This paper reports on a study of how product innovation unfolds in small manufacturing firms. Research on small firms‘ product innovation efforts has largely taken a variance approach. Few studies have investigated in detail the process dynamics of product innovation within small firms. Based upon research in large firms, a formal new product development (NPD) process with well-planned activities and decision points is usually considered part of NPD best practice. Yet, case study evidence indicates that formalized process structures are seldom used by small firms. This questions the assumption that new product development in small firms should mimic larger enterprise NPD. Therefore, we aim to advance theoretical understanding of the actual dynamics of product innovation processes in small firms. This paper deploys effectuation theory, which contrasts effectuation and causation as two distinct logics of decision making. Causation processes take a desired effect as given and focus on selecting between means to create that effect. Effectuation processes take a set of means as given and focus on selecting between possible effects that can be created with that set of means. In an effectuation approach resources precede goals, whereas in a causation approach goals drive the commitment of resources. The principles of effectuation seem to fit the resource constraints faced by small firms. Our empirical study adopted a process research approach to investigate the unfolding of product innovation projects in five small manufacturing firms. Based on interviews and documentation, an event sequence file was created as detailed process reconstruction of each case. Validated and coded event sequence files were then used in quantitative and qualitative process analyses. First, gamma analyses were conducted to establish quantitatively whether effectual or causal processes were underlying the innovation projects, by determining the sequence and separation of goal events, idea events, and resource events. The findings suggest a clear pattern: product innovation in small firms starts according to an effectuation logic and turns towards a causation logic. A more detailed analysis of resource events confirms the dominance of effectuation in the early stages of our case histories, as well as a shift towards causation in later stages. Second, qualitative analysis shows how these small firms use effectuation principles: their product innovation processes are resource- and opportunity driven, open-ended, and step-by-step. Each step is a relatively controlled development based upon existing resources, relations and opportunities. At the same time, such a step-by-step approach allows for the re-imagination of the projects‘ future at several moments. We discuss implications for the understanding of product innovation and conclude that product innovation in small firms cannot be dismissed as unplanned, chaotic, improvisational, or ad hoc: instead, it is guided by an underlying effectuation logic. Thus, small firms should not mimic large firms‘ best practices; instead, product innovation approaches need to be differentiated for large firms and small firms.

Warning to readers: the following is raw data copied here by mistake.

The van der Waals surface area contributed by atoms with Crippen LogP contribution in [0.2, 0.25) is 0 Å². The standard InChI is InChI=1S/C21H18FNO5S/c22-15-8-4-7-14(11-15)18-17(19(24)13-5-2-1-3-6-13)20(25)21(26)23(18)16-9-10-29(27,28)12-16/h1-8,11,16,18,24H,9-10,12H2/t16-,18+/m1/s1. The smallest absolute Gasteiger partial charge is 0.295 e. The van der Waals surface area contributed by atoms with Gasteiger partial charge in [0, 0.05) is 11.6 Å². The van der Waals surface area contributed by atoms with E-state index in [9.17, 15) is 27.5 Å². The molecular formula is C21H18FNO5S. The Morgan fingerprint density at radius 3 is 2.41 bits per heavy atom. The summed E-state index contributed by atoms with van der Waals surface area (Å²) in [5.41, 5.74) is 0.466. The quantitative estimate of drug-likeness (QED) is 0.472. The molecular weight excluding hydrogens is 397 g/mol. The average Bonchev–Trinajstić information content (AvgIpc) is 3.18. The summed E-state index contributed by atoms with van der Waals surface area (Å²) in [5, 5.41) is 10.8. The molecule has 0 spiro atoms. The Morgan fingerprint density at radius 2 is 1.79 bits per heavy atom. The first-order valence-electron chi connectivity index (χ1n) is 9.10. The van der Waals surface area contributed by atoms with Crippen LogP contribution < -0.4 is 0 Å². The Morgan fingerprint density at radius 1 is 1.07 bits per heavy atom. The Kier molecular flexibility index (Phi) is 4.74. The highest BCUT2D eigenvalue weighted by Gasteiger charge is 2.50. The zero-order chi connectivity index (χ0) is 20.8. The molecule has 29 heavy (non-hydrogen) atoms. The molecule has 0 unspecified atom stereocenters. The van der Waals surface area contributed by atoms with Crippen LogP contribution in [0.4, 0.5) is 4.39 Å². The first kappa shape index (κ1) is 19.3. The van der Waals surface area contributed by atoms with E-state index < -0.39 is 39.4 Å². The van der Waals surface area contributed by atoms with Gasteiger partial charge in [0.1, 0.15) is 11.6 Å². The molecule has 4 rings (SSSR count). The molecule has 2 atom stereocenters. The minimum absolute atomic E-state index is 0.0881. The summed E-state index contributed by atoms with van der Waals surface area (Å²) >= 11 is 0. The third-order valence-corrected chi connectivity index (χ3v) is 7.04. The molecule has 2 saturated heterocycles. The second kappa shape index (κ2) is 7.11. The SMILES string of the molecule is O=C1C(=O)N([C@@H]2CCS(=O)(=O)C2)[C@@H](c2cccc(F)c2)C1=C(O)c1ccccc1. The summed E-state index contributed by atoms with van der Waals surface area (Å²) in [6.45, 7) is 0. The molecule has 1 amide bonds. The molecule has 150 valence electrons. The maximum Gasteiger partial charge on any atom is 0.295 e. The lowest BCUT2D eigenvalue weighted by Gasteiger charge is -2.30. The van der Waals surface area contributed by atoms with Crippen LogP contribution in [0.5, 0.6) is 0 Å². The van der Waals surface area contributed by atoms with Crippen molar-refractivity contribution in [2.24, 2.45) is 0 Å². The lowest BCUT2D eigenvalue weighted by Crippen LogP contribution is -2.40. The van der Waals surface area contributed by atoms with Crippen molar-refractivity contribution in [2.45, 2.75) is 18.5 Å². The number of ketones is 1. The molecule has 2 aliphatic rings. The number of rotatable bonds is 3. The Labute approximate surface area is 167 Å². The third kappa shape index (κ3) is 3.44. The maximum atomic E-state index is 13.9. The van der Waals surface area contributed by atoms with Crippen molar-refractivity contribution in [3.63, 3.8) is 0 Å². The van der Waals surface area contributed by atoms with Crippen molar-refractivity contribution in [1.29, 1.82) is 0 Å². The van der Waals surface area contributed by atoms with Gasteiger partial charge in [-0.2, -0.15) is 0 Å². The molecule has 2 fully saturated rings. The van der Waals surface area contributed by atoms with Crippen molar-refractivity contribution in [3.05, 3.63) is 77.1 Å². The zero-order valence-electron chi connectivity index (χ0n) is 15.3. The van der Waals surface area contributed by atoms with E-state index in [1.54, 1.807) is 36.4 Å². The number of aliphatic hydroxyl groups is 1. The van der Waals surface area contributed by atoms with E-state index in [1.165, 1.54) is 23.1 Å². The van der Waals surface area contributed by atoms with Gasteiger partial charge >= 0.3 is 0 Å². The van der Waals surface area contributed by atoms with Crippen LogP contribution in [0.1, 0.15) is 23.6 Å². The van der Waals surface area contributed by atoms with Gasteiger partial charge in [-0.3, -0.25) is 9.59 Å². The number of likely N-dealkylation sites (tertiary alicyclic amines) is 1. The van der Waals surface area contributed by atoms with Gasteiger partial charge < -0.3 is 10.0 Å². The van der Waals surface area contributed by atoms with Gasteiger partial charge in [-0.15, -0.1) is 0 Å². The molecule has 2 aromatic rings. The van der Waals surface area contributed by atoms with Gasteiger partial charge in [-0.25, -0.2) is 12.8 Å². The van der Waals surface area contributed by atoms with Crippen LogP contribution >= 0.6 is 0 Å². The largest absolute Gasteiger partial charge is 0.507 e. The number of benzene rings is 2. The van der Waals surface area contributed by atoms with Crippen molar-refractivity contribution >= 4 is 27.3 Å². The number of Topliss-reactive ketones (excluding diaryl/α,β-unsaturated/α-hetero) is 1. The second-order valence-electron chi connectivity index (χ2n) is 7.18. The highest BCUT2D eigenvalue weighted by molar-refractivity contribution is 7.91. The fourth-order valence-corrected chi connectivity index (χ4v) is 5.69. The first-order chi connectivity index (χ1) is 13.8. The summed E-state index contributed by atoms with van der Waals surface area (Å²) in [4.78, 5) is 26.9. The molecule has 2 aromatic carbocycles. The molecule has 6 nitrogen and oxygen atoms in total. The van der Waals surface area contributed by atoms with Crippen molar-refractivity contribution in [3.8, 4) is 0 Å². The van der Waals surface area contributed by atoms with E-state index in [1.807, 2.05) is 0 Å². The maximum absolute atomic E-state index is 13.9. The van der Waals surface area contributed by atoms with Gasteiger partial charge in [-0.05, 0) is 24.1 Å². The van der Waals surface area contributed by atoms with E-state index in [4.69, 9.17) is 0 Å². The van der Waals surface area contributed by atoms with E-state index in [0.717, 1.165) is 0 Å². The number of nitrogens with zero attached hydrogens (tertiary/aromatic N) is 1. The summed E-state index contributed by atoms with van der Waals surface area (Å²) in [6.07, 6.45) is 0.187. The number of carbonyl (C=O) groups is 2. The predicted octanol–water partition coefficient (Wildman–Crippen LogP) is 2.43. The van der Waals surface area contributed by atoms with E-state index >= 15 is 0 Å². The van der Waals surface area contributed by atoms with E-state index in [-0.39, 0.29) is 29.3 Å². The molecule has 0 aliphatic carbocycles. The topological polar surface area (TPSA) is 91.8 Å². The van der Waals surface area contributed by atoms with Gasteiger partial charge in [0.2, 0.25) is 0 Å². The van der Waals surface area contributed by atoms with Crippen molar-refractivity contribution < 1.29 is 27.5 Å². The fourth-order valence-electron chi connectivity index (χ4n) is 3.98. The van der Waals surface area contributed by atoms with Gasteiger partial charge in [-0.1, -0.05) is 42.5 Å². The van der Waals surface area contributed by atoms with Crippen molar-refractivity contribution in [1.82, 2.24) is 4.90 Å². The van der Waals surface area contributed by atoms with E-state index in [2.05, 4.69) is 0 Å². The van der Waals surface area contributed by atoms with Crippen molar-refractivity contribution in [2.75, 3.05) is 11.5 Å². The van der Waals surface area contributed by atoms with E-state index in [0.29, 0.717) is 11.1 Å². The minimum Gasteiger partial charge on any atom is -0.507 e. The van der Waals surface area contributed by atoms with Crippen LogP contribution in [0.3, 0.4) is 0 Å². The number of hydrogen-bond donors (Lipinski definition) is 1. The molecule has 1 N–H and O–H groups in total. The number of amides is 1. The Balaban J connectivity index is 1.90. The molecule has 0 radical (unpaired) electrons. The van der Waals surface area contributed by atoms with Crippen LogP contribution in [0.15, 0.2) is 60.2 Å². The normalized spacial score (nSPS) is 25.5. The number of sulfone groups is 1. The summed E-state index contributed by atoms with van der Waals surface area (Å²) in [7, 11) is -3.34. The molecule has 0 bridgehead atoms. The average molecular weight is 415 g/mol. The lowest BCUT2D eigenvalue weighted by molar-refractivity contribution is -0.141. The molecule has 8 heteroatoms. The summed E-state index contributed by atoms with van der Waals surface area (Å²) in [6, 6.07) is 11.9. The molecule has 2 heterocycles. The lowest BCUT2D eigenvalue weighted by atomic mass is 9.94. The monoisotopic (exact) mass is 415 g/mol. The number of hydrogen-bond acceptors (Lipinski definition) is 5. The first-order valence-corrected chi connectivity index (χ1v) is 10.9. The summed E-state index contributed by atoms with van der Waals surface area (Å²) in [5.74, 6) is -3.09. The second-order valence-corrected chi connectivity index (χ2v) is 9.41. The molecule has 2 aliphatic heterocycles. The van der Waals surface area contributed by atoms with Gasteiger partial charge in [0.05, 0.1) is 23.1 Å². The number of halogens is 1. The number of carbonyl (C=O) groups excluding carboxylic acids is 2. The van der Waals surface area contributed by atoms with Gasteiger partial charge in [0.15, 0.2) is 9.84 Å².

|Titel||Proceedings of the 2011 Academy of Management Annual Meeting|
|Plaats van productie||San Antonio, Texas|
|Uitgeverij||Academy of Management|
|Status||Gepubliceerd - 2011|
|Evenement||2011 Annual Meeting of the Academy of Management - San Antonio, Verenigde Staten van Amerika|
Duur: 12 aug 2011 → 16 aug 2011
|Congres||2011 Annual Meeting of the Academy of Management|
|Land||Verenigde Staten van Amerika|
|Periode||12/08/11 → 16/08/11|
|Ander||Academy of Management Annual Meeting|
Berends, J. J., Jelinek, M., Reymen, I. M. M. J., & Stultiens, R. G. L. (2011). Product innovation processes in small manufacturing firms : the logic of effectuation. In Proceedings of the 2011 Academy of Management Annual Meeting (blz. 1-37). Academy of Management.